Barrier Blind? Pistol Ammunition For Personal Defense ~ VIDEO


Ft Collins, CO –-( “When you don’t like change, you’ll like irrelevance even less.” ~ Eric Shinseki

Currently, with serious pistol ammunition, 9mm is “King,” as we all know.

The FBI recently selected a 147gr HP 9mm round as the “official issue-round” for their Glock pistols. Of course with the FBI, the “official issue-round” has historically never occupied that position very long, so this may all change at any time.

Even so, many PDs have taken the hint and currently also issue 147gr 9mm rounds to their officers.

147gr Speer Gold Dot is favored by most.

And, many non-LEO concealed carriers have followed along, simply because “cops are using it.” In all fairness, Speer’s 147gr offering usually works just fine, as do most of the rest, but none represent the best choice for personal defense, in my opinion.

In their enthusiasm to market their individual versions of the 147gr HP to the LE community, manufacturers use the voguish slogan: “Barrier Blind” They point out the way their round will penetrate car-glass, dry-wall, sometimes even car-doors and still expand (at least a little) when subsequently striking human tissue.

All of which is wonderful, but largely irrelevant, to the average non-LEO concealed carrier.

For personal defense, I thus don’t recommend any 147gr 9mm round. They are all too slow, and low velocities invariably translate to unreliable expansion. For reliable expansion in soft tissue, subsequent to the penetration of clothing, velocity is needed.

Thus, for personal defense, the only relevant “barrier” (in my opinion) is clothing, and clothing is what frustrates expansion of low-velocity bullets.

Accordingly, I recommend 9mm +p ammunition in 90-124gr bullet weights.

I like all-copper HP bullets, as well as FTM, but cup-and-core bullets (like Gold Dot) still work just fine.

I like velocities of 1200-1400 f/s [feet per second]. Super Vel, Cor-Bon, Lehigh, Speer, Underwood, Federal, Hornady, Black Hills, Gorilla, et al, all make very acceptable candidates.

Yet, when carrying any pistol/ammunition combination for personal defense, your biggest enemy is going to be “unrealistic expectations.” Precision and volume will always be required, and even then, instantaneous behavioral changes on the part of the felon you shoot are still unlikely. At pistol velocities, we’re mostly attacking the felon’s circulatory system, and subsequent blood-pressure drops sufficient to bring about coma will take a number of seconds, even minutes.

All this can be expected, even with the most effective of ammunition.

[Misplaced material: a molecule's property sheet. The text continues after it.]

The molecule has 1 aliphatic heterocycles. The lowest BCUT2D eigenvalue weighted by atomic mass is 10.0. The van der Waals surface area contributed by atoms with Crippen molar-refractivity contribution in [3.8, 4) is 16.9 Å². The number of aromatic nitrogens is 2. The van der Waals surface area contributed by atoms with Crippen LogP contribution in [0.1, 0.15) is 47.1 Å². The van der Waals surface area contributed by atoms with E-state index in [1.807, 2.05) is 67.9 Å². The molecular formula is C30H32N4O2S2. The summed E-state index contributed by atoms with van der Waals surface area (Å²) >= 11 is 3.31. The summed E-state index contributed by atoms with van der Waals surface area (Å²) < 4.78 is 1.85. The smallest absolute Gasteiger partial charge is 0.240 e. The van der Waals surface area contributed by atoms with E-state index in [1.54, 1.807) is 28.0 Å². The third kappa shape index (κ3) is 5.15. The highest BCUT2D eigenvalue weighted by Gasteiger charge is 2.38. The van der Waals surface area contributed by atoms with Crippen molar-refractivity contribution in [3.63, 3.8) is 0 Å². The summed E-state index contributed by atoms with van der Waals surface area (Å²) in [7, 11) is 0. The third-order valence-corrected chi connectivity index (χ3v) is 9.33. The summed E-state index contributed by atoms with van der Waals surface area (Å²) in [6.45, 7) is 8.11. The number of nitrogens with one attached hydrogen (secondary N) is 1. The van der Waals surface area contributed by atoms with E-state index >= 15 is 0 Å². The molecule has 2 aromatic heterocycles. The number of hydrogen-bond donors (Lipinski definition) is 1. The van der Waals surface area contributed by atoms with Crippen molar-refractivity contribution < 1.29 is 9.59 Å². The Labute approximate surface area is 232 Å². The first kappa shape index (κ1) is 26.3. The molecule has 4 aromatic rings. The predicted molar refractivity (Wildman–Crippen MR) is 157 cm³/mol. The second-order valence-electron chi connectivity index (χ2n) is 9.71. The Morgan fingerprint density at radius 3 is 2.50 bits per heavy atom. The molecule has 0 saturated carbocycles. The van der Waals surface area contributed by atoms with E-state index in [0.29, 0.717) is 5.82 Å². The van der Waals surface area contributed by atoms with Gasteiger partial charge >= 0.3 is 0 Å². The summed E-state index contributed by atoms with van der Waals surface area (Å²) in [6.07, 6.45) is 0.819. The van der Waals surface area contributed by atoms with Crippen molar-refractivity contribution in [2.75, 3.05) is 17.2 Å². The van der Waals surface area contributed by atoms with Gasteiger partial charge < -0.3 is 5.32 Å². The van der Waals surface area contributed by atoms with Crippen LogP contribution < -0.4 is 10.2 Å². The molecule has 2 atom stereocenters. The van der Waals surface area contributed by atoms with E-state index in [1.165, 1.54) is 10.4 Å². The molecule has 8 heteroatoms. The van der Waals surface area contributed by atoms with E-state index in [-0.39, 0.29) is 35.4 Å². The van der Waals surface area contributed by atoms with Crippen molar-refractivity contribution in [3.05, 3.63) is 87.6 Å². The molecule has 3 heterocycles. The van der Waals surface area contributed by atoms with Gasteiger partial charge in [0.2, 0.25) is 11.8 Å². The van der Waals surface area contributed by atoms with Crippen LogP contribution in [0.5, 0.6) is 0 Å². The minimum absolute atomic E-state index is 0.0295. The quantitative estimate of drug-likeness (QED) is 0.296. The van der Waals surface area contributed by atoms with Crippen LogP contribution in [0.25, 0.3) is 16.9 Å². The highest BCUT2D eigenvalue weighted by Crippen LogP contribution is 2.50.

Count on it and don’t become a victim of it by “relaxing too soon!”

The foregoing represents my current opinion. But stand-by, it may all change tomorrow morning.

“Nothing is deader than yesterday's news.” ~ Marty Rubin


Defense Training International, Inc

About John Farnam & Defense Training International, Inc
As a defensive weapons and tactics instructor John Farnam will urge you, based on your own beliefs, to make up your mind in advance as to what you would do when faced with an imminent lethal threat. You should, of course, also decide what preparations you should make in advance if any. Defense Training International wants to make sure that their students fully understand the physical, legal, psychological, and societal consequences of their actions or in-actions.

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  • 10 thoughts on “Barrier Blind? Pistol Ammunition For Personal Defense ~ VIDEO

    1. Reading this article and some of the comments after it shows how much people differ in what they shoot. I read an article the other day that was written by somebody in law enforcement about the different calibers used by everybody. He had studied several hundred shooting incidents by the law enforcement personnel as well as defense shootings by civilians. He stated that in comparing the different calibers used that it really didn’t make a lot of difference what caliber was used. The first shot usually stopped the desire to continue the assault by the perpetrator. In other words, the person that got the first shot in usually stopped the other one from wanting to be shot a second or third time. Please don’t call me out on this folks, I am the messenger not the message maker. I don ‘t know if any of these incidents involved somebody that was drugged out of their head or alcoholics. Adrenaline can make somebody seem impervious to pain. I think that the best thing anybody can do to be prepared for the worst case scenario is to practice, practice and practice some more with whatever you carry. Carry a gun that you practice with so that it is like doing something that you have done a million times before. Use a good hollow point bullet that is made by a reputable manufacturer. Be sure that you have used this same ammo before in your practice shooting because some guns will work fine with hard ball ammo but jam when you put any hollow point ammo in them. Some will balk at certain brands of hollow point ammo. Be aware of your surroundings when you are out in public and try to be ready to defend yourself if necessary. Don’t panic and make a mistake such as forgetting to take the safety off of your gun if it has one. Place your shot or shots. Rely on your past practice time to get you through the trouble. If the first shot doesn’t stop the assault keep on shooting until you do stop them.